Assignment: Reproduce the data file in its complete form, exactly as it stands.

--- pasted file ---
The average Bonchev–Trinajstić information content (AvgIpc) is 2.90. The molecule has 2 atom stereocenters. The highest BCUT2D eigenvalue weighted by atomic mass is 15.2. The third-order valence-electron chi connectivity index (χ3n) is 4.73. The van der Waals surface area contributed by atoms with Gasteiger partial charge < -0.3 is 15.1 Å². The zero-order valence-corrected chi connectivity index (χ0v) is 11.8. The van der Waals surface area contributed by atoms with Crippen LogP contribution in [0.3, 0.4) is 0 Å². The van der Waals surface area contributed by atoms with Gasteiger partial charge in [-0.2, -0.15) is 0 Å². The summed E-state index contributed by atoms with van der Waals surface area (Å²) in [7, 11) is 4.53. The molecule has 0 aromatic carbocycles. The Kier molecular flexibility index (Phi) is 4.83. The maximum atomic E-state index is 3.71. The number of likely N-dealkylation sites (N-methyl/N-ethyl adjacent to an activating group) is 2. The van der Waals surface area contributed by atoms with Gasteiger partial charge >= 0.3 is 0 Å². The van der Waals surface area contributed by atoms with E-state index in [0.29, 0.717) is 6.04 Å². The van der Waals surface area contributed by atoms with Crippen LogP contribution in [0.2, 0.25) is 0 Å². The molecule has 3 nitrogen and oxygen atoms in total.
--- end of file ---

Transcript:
The average Bonchev–Trinajstić information content (AvgIpc) is 2.90. The molecule has 2 atom stereocenters. The highest BCUT2D eigenvalue weighted by atomic mass is 15.2. The third-order valence-electron chi connectivity index (χ3n) is 4.73. The van der Waals surface area contributed by atoms with Gasteiger partial charge < -0.3 is 15.1 Å². The zero-order valence-corrected chi connectivity index (χ0v) is 11.8. The van der Waals surface area contributed by atoms with Crippen LogP contribution in [0.3, 0.4) is 0 Å². The van der Waals surface area contributed by atoms with Gasteiger partial charge in [-0.2, -0.15) is 0 Å². The summed E-state index contributed by atoms with van der Waals surface area (Å²) in [7, 11) is 4.53. The molecule has 0 aromatic carbocycles. The Kier molecular flexibility index (Phi) is 4.83. The maximum atomic E-state index is 3.71. The number of likely N-dealkylation sites (N-methyl/N-ethyl adjacent to an activating group) is 2. The van der Waals surface area contributed by atoms with Gasteiger partial charge >= 0.3 is 0 Å². The van der Waals surface area contributed by atoms with E-state index in [0.29, 0.717) is 6.04 Å². The van der Waals surface area contributed by atoms with Crippen LogP contribution in [0.2, 0.25) is 0 Å². The molecule has 3 nitrogen and oxygen atoms in total.